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Zimbabwe Bans Coal Mining In All Its National Parks

by : Niamh Shackleton on : 12 Sep 2020 17:40
Zimbabwe Bans Coal Mining In All Its National ParksZimbabwe Bans Coal Mining In All Its National ParksPA Images/Wikimedia

Zimbabwe has banned coal mining in all its national parks, reversing a deal it had allowing China to search for coal there.

The decision comes following campaigners expressing concerns about ‘ecological degradation’ in Zimbabwe’s parks as well as the Zimbabwe Environmental Law Association threatening legal action.

Its grounds for a potential lawsuit were based on mining prospecting being undertaken without an environmental impact assessment certificate having been issued and therefore in violation of the Environmental Management Act.

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PA Images

Reportedly two firms had been given licenses for coal mining in Hwange, the country’s largest park that’s home to more than 40,000 elephants as well as several other species.

The news of the coal mining decisions reversal came on Tuesday, September 8, following a cabinet meeting. Information Minister Monica Mutsvangwa said the mining ban would take immediate effect. As per BBC News she said, ‘Steps are being undertaken to immediately cancel all mining titles held in national parks.’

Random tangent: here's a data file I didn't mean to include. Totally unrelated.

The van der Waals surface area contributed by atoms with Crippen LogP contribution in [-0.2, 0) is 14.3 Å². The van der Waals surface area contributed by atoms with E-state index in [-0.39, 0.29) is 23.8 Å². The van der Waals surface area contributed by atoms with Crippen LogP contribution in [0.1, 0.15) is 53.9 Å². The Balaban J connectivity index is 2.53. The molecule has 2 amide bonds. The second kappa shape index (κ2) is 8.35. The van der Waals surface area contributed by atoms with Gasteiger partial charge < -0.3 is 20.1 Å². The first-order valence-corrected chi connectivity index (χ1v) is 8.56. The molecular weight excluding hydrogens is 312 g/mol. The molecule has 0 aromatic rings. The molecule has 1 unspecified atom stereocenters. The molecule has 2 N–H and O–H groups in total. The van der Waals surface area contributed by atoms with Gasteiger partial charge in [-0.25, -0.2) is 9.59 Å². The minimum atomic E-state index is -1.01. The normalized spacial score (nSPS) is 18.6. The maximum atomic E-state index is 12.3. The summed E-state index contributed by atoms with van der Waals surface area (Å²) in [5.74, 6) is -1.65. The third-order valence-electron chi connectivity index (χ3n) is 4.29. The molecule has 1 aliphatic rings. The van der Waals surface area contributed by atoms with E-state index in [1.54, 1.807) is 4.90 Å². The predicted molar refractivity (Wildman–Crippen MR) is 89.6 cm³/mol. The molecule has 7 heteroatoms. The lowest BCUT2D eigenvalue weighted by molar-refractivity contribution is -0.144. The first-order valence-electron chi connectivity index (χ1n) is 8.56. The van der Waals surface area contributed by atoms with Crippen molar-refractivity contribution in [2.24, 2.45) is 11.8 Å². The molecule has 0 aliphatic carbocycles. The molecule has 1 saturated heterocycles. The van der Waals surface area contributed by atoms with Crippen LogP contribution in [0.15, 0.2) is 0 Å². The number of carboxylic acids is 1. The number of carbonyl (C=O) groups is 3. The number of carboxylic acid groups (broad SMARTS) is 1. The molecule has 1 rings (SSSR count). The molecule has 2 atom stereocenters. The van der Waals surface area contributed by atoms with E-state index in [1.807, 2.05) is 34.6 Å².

Mutsvangwa also announced a ban on mining along most river beds, in a decision that would affect small-scale Chinese and local gold miners.

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Mining in southern African country’s national parks is a ‘widespread’ problem with coal being their most used source of energy, reported The New York Times.

Shamiso Mtisi, the Zimbabwe Environmental Law Association deputy director explained:

There is gold and diamond mining going on in several national parks across the country, it’s not just in Hwange. That’s a major threat to biodiversity and to tourism. It’s an economic issue, you cannot just rely on mining, you need to leverage on other sectors such as tourism.

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The association is hoping to soon see legally binding documents banning the mining.

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Niamh Shackleton

Niamh Shackleton is a pint sized person and journalist at UNILAD. After studying Multimedia Journalism at the University of Salford, she did a year at Caters News Agency as a features writer in Birmingham before deciding that Manchester is (arguably) one of the best places in the world, and therefore moved back up north. She's also UNILAD's unofficial crazy animal lady.

Topics: News, Africa, Coal mining, Hwange park, Now, Zimbabwe

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BBC
  1. BBC

    Zimbabwe bans coal mining in Hwange and other game parks